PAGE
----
Ostermann underlines the fact that that psychological warfare and rollback did not await successful containment. Similarly, containment also entailed ideas for an ideological offensive and the conviction that America had the capability to work for changes in the Soviet system. In his famous X article, George Kennan had argued that “it is entirely possible for the United States to influence by its actions the internal developments, both within Russia and throughout the international Communist movement, by which Russian policy is largely determined.” Indeed, the Truman and Eisenhower administrations were eager to bring about liberalizing changes in the Soviet system by trying to facilitate a mellowing of Soviet power. At the same time, they acknowledged the limits of rollback rhetoric. President Dwight Eisenhower’s reaction after the suppression of the uprising in the GDR in June 1953 revealed that his administration was not prepared to contest Soviet power in Eastern Europe by means of force. “The extent to which rollback in Germany could be pursued was severely circumscribed by the overall American strategy in Europe,” Ostermann writes; “That strategy centered on the integration of the Federal Republic of Germany into Western European economic, political, and military structures, believed to be critical to prevent the resurgence of German nationalism and militarism and to boost the defense capabilities of Western Europe” (279).
At the same time, the Eisenhower administration pursued food programs and large-scale technical aid to improve political conditions in East Germany. In 1954, Eisenhower launched $3 million in funding under the Mutual Security Act to encourage inter-zonal travel and scholarships for East German students to attend Free University of Berlin. Bonn’s Ministry for All-German Affairs covertly provided US funding and supported some 900 organizations involved in aid to East Germany. As Ostermann points out, “U.S. financial support for what became known as 'Soviet zone projects' increased steadily, anticipating the 'small step' improvements for East Germans that became the hallmark of West German Ostpolitik in the 1960s and 1970s” (283). When the prospect for liberation and rollback dimmed, the key element was to maintain contact and communication with the people in East Germany in an effort to encourage anti-Communism. In 1955, the Eisenhower administration emphasized that US policy towards the Warsaw Pact states should be directed at bringing about “evolutionary rather than revolutionary change.” This matched the ideas of American diplomats in Berlin, who tried to interest the Protestant Church in arranging week-long vacations for young East Germans in the West as a way to maintain contacts (282-283).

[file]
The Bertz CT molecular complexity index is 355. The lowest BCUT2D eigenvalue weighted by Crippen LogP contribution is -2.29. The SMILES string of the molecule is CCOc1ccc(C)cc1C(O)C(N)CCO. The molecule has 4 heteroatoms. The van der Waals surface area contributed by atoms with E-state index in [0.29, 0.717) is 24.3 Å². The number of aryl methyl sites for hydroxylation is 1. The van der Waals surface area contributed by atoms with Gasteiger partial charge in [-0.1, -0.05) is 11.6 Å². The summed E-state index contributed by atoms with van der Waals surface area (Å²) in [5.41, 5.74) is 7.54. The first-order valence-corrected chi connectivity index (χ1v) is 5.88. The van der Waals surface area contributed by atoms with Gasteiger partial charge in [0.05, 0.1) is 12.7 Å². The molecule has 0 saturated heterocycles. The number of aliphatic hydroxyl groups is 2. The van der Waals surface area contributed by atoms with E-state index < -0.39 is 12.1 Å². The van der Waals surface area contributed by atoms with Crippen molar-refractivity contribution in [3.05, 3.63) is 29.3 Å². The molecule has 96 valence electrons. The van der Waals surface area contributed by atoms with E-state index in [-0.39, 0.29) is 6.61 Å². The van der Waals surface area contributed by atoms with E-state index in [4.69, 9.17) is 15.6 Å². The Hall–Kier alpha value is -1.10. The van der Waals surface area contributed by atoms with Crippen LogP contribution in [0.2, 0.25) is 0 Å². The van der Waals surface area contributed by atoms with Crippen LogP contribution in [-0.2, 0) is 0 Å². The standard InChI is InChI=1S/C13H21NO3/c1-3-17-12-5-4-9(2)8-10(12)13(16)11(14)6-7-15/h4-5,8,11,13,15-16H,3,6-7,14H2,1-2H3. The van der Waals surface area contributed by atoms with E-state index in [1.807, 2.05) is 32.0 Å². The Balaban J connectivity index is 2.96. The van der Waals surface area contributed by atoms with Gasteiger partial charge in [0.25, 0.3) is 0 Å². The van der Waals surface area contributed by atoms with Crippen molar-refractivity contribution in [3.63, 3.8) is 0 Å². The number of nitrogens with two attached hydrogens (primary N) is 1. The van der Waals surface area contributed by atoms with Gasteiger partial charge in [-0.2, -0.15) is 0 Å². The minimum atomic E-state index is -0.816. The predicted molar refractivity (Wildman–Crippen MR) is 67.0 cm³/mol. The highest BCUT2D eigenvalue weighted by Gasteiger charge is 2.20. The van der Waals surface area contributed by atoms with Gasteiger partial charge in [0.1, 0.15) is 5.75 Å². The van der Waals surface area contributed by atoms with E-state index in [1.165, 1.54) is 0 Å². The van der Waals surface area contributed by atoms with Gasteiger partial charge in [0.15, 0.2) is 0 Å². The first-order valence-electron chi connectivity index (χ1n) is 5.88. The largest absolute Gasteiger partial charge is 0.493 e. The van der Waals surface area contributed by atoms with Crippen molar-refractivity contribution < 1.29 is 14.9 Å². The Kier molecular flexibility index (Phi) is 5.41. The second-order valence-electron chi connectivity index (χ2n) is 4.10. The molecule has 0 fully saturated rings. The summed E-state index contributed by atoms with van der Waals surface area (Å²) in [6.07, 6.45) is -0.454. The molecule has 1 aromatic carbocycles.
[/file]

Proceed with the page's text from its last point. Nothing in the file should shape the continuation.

After the suppression of the East German uprising in 1953, East-West contacts increasingly became part of an international agenda. Starting in the 1960s, West German policymakers acknowledged that incremental improvements in the status quo might facilitate gradual changes in Soviet policy toward Germany. This was the essence of the Ostpolitik concept of West German Chancellor Willy Brandt and Secretary of State Egon Bahr, who believed that the Soviet Union’s domination of Eastern Europe could not be abolished over the short term. Modest changes in East Germany ought to be accomplished with Soviet consent. At the same time, Ostpolitik was envisaged as a revisionist policy. Brandt was clear that the objective was “the transformation of the other side.” Indeed, the Eisenhower administration’s magnetism and communication rationales were precursors for the dynamic détente policies of presidents John F. Kennedy and Lyndon Baines Johnson in the 1960s, after the United States and the Soviet Union had found a modus vivendi. The difficult task for all US Cold War administrations was to balance power and mission in US policy toward the GDR. Time and again, policy-makers discussed the dialectics between change and stability. The crucial question was how one could “disengage the Soviets from Eastern Europe step-by-step.” In the late 1960s, Bahr argued that “the only way is beginning projects that link Eastern and Western Europe in ways the Soviets don’t consider dangerous,” emphasizing that “you bring this about only if you don’t put Soviet domination into question.” He reiterated that “this is a long procedure with its own contradictions, but it is the only way unless you give up the objective of liberating Europe.” Ultimately, bold changes did not arrive until Mikhail Gorbachev’s leadership of the Soviet Union. As Osterman points out, “the contingency of another insurrection in East Germany would haunt American policy until the fall of 1989. More importantly, finally, it also haunted the regime in East Germany, which never fully recovered from the crisis of legitimacy that in confronted in June 1953” (284).